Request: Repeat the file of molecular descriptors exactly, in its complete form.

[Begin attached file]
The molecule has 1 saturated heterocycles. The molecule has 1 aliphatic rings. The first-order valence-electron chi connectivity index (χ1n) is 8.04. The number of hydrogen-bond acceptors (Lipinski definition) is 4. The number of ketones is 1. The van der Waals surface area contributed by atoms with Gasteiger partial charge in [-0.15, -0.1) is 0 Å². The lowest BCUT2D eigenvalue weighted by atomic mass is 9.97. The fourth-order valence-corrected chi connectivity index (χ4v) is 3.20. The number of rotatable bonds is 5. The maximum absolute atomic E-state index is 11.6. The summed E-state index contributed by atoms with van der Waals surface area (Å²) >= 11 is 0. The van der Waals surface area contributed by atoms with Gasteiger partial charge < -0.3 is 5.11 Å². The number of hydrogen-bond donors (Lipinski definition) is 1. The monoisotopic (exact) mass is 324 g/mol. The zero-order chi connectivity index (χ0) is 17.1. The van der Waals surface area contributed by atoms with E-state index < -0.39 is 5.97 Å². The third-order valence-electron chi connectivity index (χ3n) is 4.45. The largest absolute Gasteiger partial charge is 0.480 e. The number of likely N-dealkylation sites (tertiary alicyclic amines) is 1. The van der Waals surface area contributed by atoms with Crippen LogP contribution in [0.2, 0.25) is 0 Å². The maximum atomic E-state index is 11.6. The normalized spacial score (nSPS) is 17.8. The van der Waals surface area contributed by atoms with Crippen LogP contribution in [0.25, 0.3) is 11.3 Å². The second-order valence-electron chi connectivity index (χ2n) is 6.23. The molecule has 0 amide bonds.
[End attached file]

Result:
The molecule has 1 saturated heterocycles. The molecule has 1 aliphatic rings. The first-order valence-electron chi connectivity index (χ1n) is 8.04. The number of hydrogen-bond acceptors (Lipinski definition) is 4. The number of ketones is 1. The van der Waals surface area contributed by atoms with Gasteiger partial charge in [-0.15, -0.1) is 0 Å². The lowest BCUT2D eigenvalue weighted by atomic mass is 9.97. The fourth-order valence-corrected chi connectivity index (χ4v) is 3.20. The number of rotatable bonds is 5. The maximum absolute atomic E-state index is 11.6. The summed E-state index contributed by atoms with van der Waals surface area (Å²) >= 11 is 0. The van der Waals surface area contributed by atoms with Gasteiger partial charge < -0.3 is 5.11 Å². The number of hydrogen-bond donors (Lipinski definition) is 1. The monoisotopic (exact) mass is 324 g/mol. The zero-order chi connectivity index (χ0) is 17.1. The van der Waals surface area contributed by atoms with E-state index < -0.39 is 5.97 Å². The third-order valence-electron chi connectivity index (χ3n) is 4.45. The largest absolute Gasteiger partial charge is 0.480 e. The number of likely N-dealkylation sites (tertiary alicyclic amines) is 1. The van der Waals surface area contributed by atoms with Crippen LogP contribution in [0.2, 0.25) is 0 Å². The maximum atomic E-state index is 11.6. The normalized spacial score (nSPS) is 17.8. The van der Waals surface area contributed by atoms with Crippen LogP contribution in [0.25, 0.3) is 11.3 Å². The second-order valence-electron chi connectivity index (χ2n) is 6.23. The molecule has 0 amide bonds.